State v. Wiseman, 68 N.C. 203 (1873)

Jan. 1873 · Supreme Court of North Carolina
68 N.C. 203

STATE v. JAMES G. WISEMAN and WILLIAM E. WISEMAN.

An appeal cannot be taken in State eases from an interlocutary judgment, and it is only by statute that such appeals can be taken in civil cases.

In cases of necessity, a mistrial may be ordered in capital cases.

The necessity justifying such mistrial, may be regarded as a technical term, including distinct classes of necessity; for instance, the one physical and absolute, as where a juror from sudden illness is-disqualified to sit, or the prisoner becomes insane, and so on; another may be termed a case of legal necessity or the necessity of doing justice, as in case of tampering with jurors, and such like — such cases of necessity being the subject of review in this Court after a final decision in the Court below.

Whenever the Court below finds that the jury has been tampered with, a mis*204trial should be ordered, it being one of the highest duties of a Court to guard the administration of justice against such fraudulent practices.

(State v. Bailey, 65 N. C. Rep. 426; State v. Jefferson, 66 N. C. Rep. 309, cited and approved.)

Motion to discharge the prisoner from custody, on account of the withdrawal of a juror and a mistrial at the instance of the State.

The indictment (for arson) was found at Fall Term, 1871, .of Mitchell Snperior Court, and thence removed on affidavit «of defendant to McDowell county, and from thence to Yancy county, where the defendants were put on trial at Fall Term, 1872, of the Superior Court, before Henry, J.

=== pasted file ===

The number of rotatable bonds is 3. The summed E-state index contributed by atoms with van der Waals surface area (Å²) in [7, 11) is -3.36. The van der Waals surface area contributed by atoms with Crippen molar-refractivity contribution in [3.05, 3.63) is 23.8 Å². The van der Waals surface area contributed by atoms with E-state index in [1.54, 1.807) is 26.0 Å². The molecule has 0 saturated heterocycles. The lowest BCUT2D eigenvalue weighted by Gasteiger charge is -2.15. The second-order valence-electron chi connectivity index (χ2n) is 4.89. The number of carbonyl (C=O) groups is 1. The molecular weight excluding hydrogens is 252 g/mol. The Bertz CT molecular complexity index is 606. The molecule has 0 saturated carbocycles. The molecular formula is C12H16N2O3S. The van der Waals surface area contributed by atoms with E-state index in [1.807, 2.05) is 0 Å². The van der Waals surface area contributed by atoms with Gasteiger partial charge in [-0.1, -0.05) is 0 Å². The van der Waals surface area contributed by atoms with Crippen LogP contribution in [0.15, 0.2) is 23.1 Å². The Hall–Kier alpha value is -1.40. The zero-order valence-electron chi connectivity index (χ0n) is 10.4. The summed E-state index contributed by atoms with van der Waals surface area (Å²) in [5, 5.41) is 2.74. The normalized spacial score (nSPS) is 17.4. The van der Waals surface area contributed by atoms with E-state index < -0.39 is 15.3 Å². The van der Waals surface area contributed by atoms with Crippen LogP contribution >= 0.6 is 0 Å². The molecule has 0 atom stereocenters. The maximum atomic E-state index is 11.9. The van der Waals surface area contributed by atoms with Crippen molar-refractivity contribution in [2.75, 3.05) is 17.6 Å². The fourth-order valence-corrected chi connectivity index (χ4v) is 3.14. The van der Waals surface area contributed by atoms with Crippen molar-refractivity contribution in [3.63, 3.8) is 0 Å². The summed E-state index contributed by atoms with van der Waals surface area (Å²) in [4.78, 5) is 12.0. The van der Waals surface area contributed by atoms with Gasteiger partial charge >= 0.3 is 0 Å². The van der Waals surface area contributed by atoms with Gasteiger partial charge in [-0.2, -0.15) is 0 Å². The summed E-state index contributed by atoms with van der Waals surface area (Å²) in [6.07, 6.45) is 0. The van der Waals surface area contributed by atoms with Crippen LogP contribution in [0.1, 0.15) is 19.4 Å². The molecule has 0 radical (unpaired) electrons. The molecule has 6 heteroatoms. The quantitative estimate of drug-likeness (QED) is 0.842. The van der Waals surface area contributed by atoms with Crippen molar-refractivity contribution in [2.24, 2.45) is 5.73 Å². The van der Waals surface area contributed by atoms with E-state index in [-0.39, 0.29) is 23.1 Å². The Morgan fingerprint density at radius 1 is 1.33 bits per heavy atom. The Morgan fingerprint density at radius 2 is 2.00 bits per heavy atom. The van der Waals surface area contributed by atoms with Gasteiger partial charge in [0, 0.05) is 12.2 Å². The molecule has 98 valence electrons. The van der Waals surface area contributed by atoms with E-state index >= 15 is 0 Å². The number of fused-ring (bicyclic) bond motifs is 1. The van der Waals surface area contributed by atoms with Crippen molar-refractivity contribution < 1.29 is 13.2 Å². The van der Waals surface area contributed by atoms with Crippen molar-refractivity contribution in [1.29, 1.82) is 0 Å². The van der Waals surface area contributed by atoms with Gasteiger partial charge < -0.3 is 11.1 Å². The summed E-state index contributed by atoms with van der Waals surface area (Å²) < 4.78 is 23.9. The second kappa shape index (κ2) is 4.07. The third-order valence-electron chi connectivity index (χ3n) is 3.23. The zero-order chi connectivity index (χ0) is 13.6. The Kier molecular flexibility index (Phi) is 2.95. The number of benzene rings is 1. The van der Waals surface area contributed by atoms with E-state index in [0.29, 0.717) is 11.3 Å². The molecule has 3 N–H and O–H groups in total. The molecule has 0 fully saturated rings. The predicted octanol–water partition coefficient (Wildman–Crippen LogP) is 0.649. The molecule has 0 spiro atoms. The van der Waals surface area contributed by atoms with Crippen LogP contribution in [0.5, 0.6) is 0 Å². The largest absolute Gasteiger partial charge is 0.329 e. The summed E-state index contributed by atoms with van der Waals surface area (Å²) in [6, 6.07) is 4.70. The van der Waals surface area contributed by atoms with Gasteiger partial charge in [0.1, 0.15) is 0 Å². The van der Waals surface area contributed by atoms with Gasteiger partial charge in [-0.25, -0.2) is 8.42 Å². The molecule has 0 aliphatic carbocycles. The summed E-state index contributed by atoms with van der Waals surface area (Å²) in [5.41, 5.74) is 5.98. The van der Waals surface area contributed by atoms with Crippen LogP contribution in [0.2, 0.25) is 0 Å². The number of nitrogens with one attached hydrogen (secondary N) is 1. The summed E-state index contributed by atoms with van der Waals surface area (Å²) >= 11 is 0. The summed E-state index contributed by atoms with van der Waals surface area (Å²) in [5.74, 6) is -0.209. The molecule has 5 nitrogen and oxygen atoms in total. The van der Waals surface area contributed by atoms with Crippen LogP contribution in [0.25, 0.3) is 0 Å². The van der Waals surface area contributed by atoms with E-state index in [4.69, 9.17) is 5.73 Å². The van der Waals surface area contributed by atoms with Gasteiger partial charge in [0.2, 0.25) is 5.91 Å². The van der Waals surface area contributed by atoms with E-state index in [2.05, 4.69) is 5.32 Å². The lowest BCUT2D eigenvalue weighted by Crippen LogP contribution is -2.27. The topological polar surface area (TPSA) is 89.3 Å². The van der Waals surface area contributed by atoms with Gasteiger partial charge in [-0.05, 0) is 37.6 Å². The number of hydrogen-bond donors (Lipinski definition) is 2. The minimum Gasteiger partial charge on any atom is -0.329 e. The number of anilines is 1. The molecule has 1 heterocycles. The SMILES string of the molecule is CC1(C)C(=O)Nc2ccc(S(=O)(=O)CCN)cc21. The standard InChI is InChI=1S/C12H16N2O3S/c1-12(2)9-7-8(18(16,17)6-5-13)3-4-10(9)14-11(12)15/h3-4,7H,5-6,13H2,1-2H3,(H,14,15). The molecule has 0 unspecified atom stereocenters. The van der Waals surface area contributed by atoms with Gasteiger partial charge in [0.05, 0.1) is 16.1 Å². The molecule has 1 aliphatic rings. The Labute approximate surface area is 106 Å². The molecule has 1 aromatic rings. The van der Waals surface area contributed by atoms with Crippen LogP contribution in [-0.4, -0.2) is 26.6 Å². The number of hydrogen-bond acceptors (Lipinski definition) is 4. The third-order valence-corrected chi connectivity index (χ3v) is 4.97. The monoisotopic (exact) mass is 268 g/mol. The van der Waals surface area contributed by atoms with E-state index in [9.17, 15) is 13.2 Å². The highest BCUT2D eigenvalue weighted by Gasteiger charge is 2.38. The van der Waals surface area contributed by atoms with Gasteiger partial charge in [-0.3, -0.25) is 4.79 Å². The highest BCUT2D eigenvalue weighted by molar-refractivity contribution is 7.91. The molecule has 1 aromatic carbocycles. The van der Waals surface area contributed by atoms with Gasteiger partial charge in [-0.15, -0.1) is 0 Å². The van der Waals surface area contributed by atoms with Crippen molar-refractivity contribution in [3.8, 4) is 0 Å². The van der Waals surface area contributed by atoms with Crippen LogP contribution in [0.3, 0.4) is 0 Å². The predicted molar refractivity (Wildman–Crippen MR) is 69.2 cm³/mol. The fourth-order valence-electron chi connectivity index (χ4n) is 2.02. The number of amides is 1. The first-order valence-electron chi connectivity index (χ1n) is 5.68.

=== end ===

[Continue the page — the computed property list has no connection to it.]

The case made out by his Honor and sent here as a part of .the transcript, on the only point material to an understanding of the opinion of the Court, states, that one Wheeler had been appointed the officer to attend the jury, and was sitting in ■the same box with them; that on the evening of the second day of the trial, after the evidence for the prosecution had closed, and while the defendants’ witnesses were being examined, the counsel for the defendants, after asking permission to speak to Wheeler, the officer, called him as a witness .and examined him as a matter tending to discredit or contradict the prosecutor, a witness for the State. Upon Wheeler’s cross examination, he was asked as to whom he had spoken of the matter — the subject of the testimony. He replied, that while a former witness was giving in his evidence, that he, Wheeler, had remarked to one of the jurors in the box: “That is so, Childs, (the prosecutor) said 'the same thing to the prisoner in the jail at the last Court.” Wheeler further stated, that he had remarked the same thing in substance to another of the jury and to others. The jurors to whom Wheeler had addressed himself, being called at the instance of the defendants, stated that Wheeler had spoken to them about the matter, but that their minds were not influenced by what he said. One of them stated, *205that Wheeler had also said to him, that Childs (the prosecutor) is a mean man and a rascal,” when he was told to go* away and not to speak to him, the juror, about it.